NS76: Central Nervous System Malformations and Perinatal Brain Injury

  1. How much does the brain weigh?
    @ 5 months
    @ 9 months
    @ 20 years
    • 50 g
    • 500 g
    • 1500 g
    • Image Upload 2
  2. When does the cerebellum develop?
    • in the first 2 years of life, very small for infants
    • Image Upload 4
  3. What are three primary neural tube closure defects?
    • Anencephaly
    • craniorachischisis
    • Myelomeningocele
  4. What are 3 primary axialmesodermal defects?
    • encephalocele (herniation of neural tissue)
    • Meningocele (herniation of neural tissue)
    • Split cord (closed defect)
  5. What are 3 tail bud defects?
    • spina bifida occulta
    • split cord (low)
    • hydromyelia
  6. Anencephaly
    time period
    risk factors
    • Definition/Characteristics: failure of closure of the anterior neural tube which causes area cerebrovasculosa which is frog-like facies, underdeveloped hypothalamus, and adrenal cortical hyperplasia
    • Time period: 28 days of gestation
    • Indicators: high alpha-fetoprotein in amniotic fluid and maternal blood
    • Risk Factors: low folate in diet
  7. Occipital Encephalocele
    • Characteristics: Malformed brain tissue extending through a defect in the cranium (occipital and/or posterior fossa)
    • "Brain in a Bag"
  8. Spina Bifida
    • Spina Bifida Occulta: missing part of vertebral arch and accompanied with a tuft of hair
    • Meningocele: the leptomeniges extends out but not the spinal cord
    • Myelomenigocele: spinal cord extends out, can be open (more common) or closed, and usually associated with Chiari malformation and hydrocephalus, lumbar level most common
  9. Chiari II Malformation
    • Cerebellar tonsillar herniation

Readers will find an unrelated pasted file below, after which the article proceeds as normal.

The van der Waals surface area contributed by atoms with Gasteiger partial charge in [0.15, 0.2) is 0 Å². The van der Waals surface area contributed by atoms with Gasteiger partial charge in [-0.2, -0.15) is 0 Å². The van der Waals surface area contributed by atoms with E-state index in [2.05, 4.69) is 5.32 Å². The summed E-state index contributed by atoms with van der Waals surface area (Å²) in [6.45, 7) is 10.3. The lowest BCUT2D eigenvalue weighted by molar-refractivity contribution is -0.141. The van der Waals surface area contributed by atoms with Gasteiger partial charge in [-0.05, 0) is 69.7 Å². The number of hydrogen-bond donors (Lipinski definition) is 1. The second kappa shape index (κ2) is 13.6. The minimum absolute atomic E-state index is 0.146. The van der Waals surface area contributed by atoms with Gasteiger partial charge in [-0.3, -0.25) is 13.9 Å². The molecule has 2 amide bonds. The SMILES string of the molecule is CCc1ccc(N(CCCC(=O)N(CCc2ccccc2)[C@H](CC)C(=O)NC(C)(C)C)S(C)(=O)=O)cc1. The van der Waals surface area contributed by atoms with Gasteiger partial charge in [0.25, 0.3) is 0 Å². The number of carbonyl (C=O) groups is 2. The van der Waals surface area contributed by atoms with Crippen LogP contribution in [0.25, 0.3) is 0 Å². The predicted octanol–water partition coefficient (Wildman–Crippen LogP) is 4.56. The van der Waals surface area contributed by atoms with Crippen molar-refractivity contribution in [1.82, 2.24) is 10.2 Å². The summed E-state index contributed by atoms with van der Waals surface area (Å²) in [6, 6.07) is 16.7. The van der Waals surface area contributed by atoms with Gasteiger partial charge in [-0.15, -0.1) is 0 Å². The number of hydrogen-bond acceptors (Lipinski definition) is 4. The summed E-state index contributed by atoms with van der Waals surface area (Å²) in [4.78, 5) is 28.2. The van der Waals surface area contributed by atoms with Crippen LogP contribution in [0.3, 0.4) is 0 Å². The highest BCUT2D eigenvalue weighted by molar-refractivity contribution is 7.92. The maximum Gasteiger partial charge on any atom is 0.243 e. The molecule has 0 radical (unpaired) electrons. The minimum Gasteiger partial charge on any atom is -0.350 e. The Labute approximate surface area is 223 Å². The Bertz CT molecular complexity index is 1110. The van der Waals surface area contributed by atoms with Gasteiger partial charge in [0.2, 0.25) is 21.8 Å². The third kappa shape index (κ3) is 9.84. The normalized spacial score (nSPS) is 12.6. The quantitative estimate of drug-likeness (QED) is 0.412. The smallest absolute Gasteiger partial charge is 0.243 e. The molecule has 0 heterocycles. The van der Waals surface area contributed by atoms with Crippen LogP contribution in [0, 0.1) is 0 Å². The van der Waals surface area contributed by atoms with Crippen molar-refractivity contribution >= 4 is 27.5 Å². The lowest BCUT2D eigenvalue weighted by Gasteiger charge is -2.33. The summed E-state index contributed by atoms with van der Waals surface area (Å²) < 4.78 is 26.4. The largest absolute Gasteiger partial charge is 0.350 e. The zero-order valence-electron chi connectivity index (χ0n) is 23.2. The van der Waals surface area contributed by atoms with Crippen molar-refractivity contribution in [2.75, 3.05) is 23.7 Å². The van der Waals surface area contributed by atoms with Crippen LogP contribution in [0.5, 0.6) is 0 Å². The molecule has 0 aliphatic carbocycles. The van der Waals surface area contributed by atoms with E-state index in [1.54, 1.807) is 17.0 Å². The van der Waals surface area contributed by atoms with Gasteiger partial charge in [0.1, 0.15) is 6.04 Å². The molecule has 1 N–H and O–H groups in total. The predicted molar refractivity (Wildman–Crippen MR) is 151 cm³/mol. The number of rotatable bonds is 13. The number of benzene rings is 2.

• small posterior fossa
    • extension of medulla below foramen magnum
    • kinking of medulla
    • Hydrocephalus is associated with it due to stenosis/atresia of the cerebral aqueduct
    • Myelomeningoceles are associated with it
    • Beaked collicular plate
  10. Dandy-Walker Malformation
    • Agenesis of cerebellar vermis causing cystic dilation of 4th ventricle and enlargement of posterior fossa
    • Have arrestment of cerebellar development prior to 3rd month of gestation
  11. Holoprosencephaly
    • Characterized by failure of cerebral hemispheres to separate, cyclopia, proboscis, agnathia (jaw development problems), cleft lip/palate
    • Caused by defects in SHG (Sonic Hedgehog Gene) syndromic or trisomsy 13 non-syndromic
    • Classifications: Alobar, Semilobar, Lobar, Arrhinencephaly
  12. Agenesis of Corpus Callosum
    • Characterized by:
    • abnormal cingulate gyrus with radiating gyral pattern
    • Bat wing shaped lateral ventricles
    • Bundle of Probst
    • Can be clinically silent
    • Categories include:
    • Total or partial: Partial usually affects posterior splenium
    • Sporadic or syndromic: Aicardi (infantile spasms, polymicrogyria) Andermann (sensorimotor neuropathy, dysmorphic features), Meckel-Gruber (occipital encephalocele, liver/kidney abnormalities)
  13. Cavum Septi Pellucidi
    • Unfused leaflets of septum pellucidum
    • recall septum pellucidum is first grey matter
    • increased incidence in boxers (cause or effect though?)
  14. Cortical Dysplasia: Polymicrogyria
    • Multiple small cerebral gyri
    • fusion of molecular layer
    • four or fewer cortical layers
  15. Cortical Dysplasia: Lissencephaly
    • Smooth brain surface with fe cerebral gyri (Aguria or pachygyria)
    • Miller-Dieker syndrome due to LIS1 gene deletion
    • caused by contiguous gene deletion
  16. Hydranencephaly
    • Intrauterine bilateral coratid artery region infarct after 20 weeks gestation
    • Resorption of infarcted brain; replacement by fluid filled sac
    • Head Transilluminates (remember North Dakota story)
  17. Kernicterus
    Clinical Symptoms
    • Characterized by deposition (gross yellow staining) in BG, thalamus, hippocampus, inferior olivary nuclei, subthalamic nuclei, dentate nuclei, and most cranial nerve nuclei producing neuronal death and reactive glial scarring
    • Caused by bilirubin deposition due to passsage of unconjugated bilirubin through immature BBB compromised by hypoxia and acidosis
    • Clinical Symptoms: if survived then deafness and choreoathetoid cerebral palsy
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NS76: Central Nervous System Malformations and Perinatal Brain Injury
Neuroscience Week 7